In most cases changing the needle tension is enough to get a perfect stitch. But sometimes the added tension is too big for the thread you are using and may cause thread breakage or skipped stitches. In this case, it might be necessary to change the bobbin tension also.
What number should bobbin tension be?
Proper bobbin tension is essential to good embroidery. If tension is too tight, unwanted bobbin thread may begin to show on top of your garment and you may begin to experience frequent thread breaks which wastes time and money. Bobbin tensions should be 18 to 22 grams (up to 25 grams when embroidering caps).
How do you know thread tension is correct?
To test if the tension is correct, insert a bobbin in the bobbin case. Then hold it up by just the thread, the bobbin case shouldn’t move. Give a little jerk on the thread and if the bobbin case slides down slightly, then the tension if perfect. If it drops freely, then it’s too loose.
What happens if bobbin tension is too loose?
A: Looping on the underside, or back of the fabric, means the top tension is too loose compared to the bobbin tension, so the bobbin thread is pulling too much top thread underneath. By tightening the top tension, the loops will stop, but the added tension may cause breakage, especially with sensitive threads.
Will you adjust tension on bobbin thread?
As shown in the illustration, hold the bobbin case against a smooth vertical surface. If the thread with the weight attached is slowly pulled out, the thread tension is correct. Use the included standard screwdriver to turn the tension-adjusting screw and adjust the thread tension.
Why does the thread bunch up underneath?
Your Thread Tails Are Too Short
If the thread tails that come out of your bobbin are shorter than two inches, they may get sucked into your sewing machine when you begin to sew. This can cause thread bunching underneath your fabric.
What tension should my brother sewing machine be on?
The normal tension setting is 4.0. The upper thread and the bobbin thread should cross near the center of the fabric. Only the upper thread should be visible from the right side of the fabric, and the bobbin thread should be visible from the wrong side of the fabric.
Probable Causes: – Top or bobbin thread is not set correctly. – Make sure that the bobbin was threaded properly in the shuttle race. …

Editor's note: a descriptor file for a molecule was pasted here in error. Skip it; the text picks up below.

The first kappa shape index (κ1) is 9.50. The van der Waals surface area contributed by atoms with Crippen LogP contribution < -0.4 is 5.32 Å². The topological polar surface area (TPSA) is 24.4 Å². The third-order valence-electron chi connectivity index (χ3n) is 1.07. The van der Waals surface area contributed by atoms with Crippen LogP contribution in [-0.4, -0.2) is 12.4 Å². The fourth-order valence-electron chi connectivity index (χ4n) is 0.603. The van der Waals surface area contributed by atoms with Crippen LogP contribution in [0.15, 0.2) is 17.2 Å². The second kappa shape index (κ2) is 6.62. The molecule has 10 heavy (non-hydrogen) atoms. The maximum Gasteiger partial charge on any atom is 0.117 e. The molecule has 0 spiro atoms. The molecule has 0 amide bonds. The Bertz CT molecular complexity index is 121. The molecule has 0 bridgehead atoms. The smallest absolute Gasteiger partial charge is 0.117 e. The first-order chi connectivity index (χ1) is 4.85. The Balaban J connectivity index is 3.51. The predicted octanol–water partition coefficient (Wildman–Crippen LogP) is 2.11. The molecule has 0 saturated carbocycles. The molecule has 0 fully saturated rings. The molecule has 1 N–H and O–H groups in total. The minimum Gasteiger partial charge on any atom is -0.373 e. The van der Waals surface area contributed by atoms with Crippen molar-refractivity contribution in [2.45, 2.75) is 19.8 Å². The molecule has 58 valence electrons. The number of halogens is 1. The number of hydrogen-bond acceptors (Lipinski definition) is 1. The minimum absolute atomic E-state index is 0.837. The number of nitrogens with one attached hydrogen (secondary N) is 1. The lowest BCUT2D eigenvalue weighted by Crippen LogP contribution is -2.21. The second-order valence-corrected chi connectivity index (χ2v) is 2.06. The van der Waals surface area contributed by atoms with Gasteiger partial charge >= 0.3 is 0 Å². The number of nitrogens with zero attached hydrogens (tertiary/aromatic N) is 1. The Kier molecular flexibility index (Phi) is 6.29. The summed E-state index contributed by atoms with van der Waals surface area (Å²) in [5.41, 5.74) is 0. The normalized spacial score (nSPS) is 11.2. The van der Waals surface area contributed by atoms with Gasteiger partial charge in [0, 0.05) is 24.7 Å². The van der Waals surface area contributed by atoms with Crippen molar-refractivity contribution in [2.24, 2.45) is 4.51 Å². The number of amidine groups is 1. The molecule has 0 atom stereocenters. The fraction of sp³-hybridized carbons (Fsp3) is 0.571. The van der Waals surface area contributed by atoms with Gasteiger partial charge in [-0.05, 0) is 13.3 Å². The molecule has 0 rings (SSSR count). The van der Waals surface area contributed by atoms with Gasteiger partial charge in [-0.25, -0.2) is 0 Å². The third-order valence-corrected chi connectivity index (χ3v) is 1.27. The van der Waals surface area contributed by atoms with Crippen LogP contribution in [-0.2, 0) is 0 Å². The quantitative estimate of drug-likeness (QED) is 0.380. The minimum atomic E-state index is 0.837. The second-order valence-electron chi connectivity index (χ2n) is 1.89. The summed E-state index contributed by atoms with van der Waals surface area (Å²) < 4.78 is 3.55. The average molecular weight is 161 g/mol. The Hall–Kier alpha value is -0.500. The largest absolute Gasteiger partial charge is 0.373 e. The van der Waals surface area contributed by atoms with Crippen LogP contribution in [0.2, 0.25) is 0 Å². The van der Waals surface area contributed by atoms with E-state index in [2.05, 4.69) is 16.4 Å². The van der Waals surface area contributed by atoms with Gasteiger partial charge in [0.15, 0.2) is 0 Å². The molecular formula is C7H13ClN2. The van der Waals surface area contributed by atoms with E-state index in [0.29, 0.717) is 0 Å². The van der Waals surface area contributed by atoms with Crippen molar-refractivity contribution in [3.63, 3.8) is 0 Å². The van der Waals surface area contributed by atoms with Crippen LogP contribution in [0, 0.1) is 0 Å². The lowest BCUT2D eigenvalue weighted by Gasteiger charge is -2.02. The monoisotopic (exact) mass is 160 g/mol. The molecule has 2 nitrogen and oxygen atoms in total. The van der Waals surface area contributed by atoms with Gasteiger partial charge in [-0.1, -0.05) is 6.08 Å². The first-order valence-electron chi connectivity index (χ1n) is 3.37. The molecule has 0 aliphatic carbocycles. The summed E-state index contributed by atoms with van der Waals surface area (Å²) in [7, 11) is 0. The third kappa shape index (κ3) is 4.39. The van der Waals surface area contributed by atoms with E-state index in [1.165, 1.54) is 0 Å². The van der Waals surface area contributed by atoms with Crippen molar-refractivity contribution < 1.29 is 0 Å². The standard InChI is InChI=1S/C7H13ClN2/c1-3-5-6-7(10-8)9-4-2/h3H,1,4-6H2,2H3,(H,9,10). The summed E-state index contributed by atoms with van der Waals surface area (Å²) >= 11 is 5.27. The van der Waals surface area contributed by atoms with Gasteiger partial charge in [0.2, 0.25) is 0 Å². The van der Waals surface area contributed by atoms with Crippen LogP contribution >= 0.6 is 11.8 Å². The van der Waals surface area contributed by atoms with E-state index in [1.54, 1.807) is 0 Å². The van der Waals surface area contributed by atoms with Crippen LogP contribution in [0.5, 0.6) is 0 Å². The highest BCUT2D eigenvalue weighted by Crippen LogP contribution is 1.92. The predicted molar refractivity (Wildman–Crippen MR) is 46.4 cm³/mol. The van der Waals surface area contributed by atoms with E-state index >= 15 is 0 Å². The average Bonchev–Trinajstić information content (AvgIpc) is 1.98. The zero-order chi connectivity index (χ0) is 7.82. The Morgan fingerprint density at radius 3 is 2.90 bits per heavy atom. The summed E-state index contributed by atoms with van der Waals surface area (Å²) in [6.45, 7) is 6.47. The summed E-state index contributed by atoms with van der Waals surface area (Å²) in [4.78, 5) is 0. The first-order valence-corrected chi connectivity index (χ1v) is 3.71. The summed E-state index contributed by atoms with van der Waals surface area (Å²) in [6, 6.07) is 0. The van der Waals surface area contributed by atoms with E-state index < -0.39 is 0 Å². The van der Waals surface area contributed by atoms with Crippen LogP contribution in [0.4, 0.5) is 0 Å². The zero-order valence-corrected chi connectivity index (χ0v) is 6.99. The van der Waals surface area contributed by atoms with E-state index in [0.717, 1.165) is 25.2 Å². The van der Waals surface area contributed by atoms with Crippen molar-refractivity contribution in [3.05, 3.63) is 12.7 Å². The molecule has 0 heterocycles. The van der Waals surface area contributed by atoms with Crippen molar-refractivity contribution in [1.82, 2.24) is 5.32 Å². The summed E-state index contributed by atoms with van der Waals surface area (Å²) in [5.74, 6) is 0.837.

When should you increase thread tension?
Needle thread tension is too loose
The needle thread needs to be tightened if the stitching thread shows loops on the underside. On the other hand if the needle thread is too tight, it will pull up the bobbin thread and also show it on the topside.
Why is the tension wrong on my sewing machine?
Needles, threads, and fabrics: Different thread sizes and types on top and in the bobbin can throw off basic tension settings. A needle that’s too large or small for the thread can also unbalance your stitches, because the size of the hole adds to or reduces the total top tension.
Why is my needle getting stuck in the bobbin?
If the threading tensions are wrong, it can cause your thread to get stuck in the bobbin. And this can be from the top or bobbin thread, so have a look at both threads and fix the issue. Ensure that the top thread can feed through the sewing machine without any obstruction.
Why does the thread on my sewing machine knot up under the material?
If the thread has knots, is not smooth, is uneven, or is loose on the bobbin, then it has not been threaded correctly. If your machine uses a bobbin case, follow your sewing machine’s instructions to remove the bobbin from the case and re-thread it. … Be sure that you have the bobbin thread engaged in the bobbin tension.
Why does my bobbin thread keep breaking?
A dirty shuttle race, improper thread routing or incorrect thread tension can break the bobbin thread in a sewing machine. Unplug the sewing machine and check thread routing according to guidelines in your owner’s manual. Reroute the thread correctly if necessary.
What tension should I use for thick fabric?
You will usually be alright with a 4 or 5 on medium to medium-heavy fabrics like linen and twill weaves such as drill and denim. Thick upholstery fabrics may require a higher tension setting and a longer stitch, and lighter fabrics like cotton or even sheers will require a lower tension setting.